comscore The Heart of Korean Cuisine: Kimchi facts you need to know | Honolulu Star-Advertiser

The Heart of Korean Cuisine: Kimchi facts you need to know

If kimchi isn’t a part of your life right now, please reconsider the choices you have made.


In 2014, in the South Korean drama “Everybody Say Kimchi,” actress Lee Hyo-choon grabbed an entire napa cabbage kimchi from its packaging with her bare fist, reared back and unleashed the fully loaded kimchi across actor Won Ki-joon’s face. The satisfying smack and kimchi-juice spray became the perfect clip for a person to express their frustrations, Korean-style.

In later interviews, Won said the slap was hearty enough to get chile powder into his eyes, nose and ears and gave him a severe headache.


In 2008, Yi So-yeon, the first South Korean in outer space, spent 11 days aboard the International Space Station. Teams of scientists spent millions of dollars and did years of research to develop a “space kimchi” that would accompany her.

Yi was able to host a dinner for the two Russian cosmonauts onboard with her — for Cosmonautics Day, April 12, the anniversary of the first manned space flight by Yuri Gagarin. The spread included kimchi, rice, gochujang, jjigae (kimchi stew) and instant noodles. “Their reaction was particularly good for instant noodles, kimchi and chile paste,” Yi told the Korean news agency Yonhap.


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During the Vietnam War, South Korean soldiers fighting beside American forces longed for kimchi. In a letter to President Lyndon B. Johnson, South Korean President Park Chung-hee asked for help to lift morale among his troops by supplying them with kimchi at a cost of around $3 million to $4 million annually.

In December 1967, the two presidents met in Canberra, Australia, where Johnson told Park the kimchi would be arriving in the new year and that “the bureaucracy in Washington gave him more hell about the kimchi than it did about the war in Vietnam.”


Developed by South Korea’s agriculture ministry in 2013, the “kimchi index” tracks the cost of 13 key kimchi ingredients as one measure of the nation’s overall economic health. The ingredients include cabbage, salt, red pepper flakes and anchovies. Last November for kimjang, the cost to prepare 20 heads of napa cabbage into kimchi for a family of four was 286,000 won, or around $245.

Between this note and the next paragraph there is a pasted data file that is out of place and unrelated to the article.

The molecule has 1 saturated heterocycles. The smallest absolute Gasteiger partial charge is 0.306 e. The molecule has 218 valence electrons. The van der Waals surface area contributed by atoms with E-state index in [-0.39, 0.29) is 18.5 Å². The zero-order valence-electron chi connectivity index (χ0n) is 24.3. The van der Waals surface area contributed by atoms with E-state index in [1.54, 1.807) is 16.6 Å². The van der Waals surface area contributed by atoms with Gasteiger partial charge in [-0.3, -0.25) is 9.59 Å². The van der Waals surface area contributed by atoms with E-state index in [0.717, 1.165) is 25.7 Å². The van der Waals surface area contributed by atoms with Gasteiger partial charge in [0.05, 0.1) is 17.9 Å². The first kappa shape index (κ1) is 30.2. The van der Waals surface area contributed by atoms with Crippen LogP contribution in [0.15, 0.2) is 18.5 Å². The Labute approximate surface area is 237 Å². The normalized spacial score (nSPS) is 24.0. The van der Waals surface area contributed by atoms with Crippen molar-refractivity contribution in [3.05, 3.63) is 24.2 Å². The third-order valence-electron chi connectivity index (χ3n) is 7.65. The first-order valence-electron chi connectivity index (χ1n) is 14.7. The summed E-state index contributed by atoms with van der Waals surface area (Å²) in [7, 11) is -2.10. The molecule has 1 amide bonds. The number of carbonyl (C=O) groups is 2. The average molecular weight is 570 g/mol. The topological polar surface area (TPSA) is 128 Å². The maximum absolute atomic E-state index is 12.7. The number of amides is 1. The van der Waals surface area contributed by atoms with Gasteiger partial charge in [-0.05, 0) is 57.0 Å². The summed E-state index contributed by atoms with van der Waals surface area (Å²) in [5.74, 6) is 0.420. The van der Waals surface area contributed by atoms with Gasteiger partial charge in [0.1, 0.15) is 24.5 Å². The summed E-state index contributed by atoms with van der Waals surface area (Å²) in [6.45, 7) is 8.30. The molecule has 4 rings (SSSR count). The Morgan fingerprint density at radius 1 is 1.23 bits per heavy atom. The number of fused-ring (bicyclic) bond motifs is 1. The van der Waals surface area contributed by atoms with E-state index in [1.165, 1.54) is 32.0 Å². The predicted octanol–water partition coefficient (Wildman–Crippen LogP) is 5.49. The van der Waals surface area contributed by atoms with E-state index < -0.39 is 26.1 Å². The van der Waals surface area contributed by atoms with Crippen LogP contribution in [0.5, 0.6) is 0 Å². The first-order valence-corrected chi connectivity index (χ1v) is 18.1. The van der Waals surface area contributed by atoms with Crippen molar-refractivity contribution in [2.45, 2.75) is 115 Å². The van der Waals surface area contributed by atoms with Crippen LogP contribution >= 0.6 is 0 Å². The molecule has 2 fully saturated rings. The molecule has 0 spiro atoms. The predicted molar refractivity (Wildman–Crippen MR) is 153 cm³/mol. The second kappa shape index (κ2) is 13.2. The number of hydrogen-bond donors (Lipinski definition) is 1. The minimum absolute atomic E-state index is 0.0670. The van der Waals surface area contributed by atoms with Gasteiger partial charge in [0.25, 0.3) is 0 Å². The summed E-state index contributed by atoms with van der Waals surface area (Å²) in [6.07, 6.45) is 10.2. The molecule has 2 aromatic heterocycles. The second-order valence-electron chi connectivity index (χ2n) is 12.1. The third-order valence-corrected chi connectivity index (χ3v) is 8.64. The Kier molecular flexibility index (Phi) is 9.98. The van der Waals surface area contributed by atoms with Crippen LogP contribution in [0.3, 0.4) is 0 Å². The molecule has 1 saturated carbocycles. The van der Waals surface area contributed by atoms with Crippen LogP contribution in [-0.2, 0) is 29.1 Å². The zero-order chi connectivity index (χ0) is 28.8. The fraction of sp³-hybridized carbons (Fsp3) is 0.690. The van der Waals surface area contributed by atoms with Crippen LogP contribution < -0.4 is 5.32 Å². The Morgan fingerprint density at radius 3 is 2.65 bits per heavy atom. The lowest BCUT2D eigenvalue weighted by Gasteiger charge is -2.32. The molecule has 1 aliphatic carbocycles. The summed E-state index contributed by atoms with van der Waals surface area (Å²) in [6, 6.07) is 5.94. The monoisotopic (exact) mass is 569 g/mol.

In 2013, UNESCO added kimjang, the traditional kimchi-making season in Korea, to its list of “intangible cultural heritage” items.

“The collective practice of kimjang reaffirms Korean identity and is an excellent opportunity for strengthening family cooperation,” the official UNESCO inscription reads. “Kimjang is also an important reminder for many Koreans that human communities need to live in harmony with nature.”


When kimchi isn’t readily available, Koreans can be quick to find kimchi substitutes.

At Costco food courts in South Korea, shoppers are known to mix ungodly amounts of raw onions with ketchup and mustard to accompany their hot dogs and baked bulgogi sandwiches.

Company data showed South Korean Costco customers consume 20 times more onions in food courts than Americans, the Los Angles Times reported in 2017.


As the super official, totally serious Urban Dictionary definition reads: “To properly execute the kimchi squat you must be able to touch your buttocks to your Achilles’ tendons while simultaneously keeping your feet firmly planted on the ground.”

During kimjang, kimchi-making season, it’s common to see groups huddled around tubs of ingredients, everyone deep into a kimchi squat. It isn’t a formal workout, but will definitely work you out if you’re not used to the position.


In Kazakhstan, Russia, Uzbekistan and other Central Asian countries, ethnic Koreans didn’t always have access to a ready supply of napa cabbage. They did, however, have plenty of carrots.

Koryo-saram, or Korean people, created morkovcha, a salad of julienned carrots mixed with salt, garlic, red pepper, ground coriander and vinegar.


“A Korean meal is not complete without kimchi; it makes you feel embarrassed when you have a guest and you don’t have kimchi on the table,” said Shin Tae-sook, 71, of Goesan county in South Korea. Shin has long made her own kimchi. Her family’s special touch: raw oysters.

“Kimchi is a dish, but you can make other dishes out of it,” she said, then listed them off: “Kimchi soup, kimchi stew, kimchi pancake, kimchi anything. You can’t talk about Korean food without talking about kimchi.”

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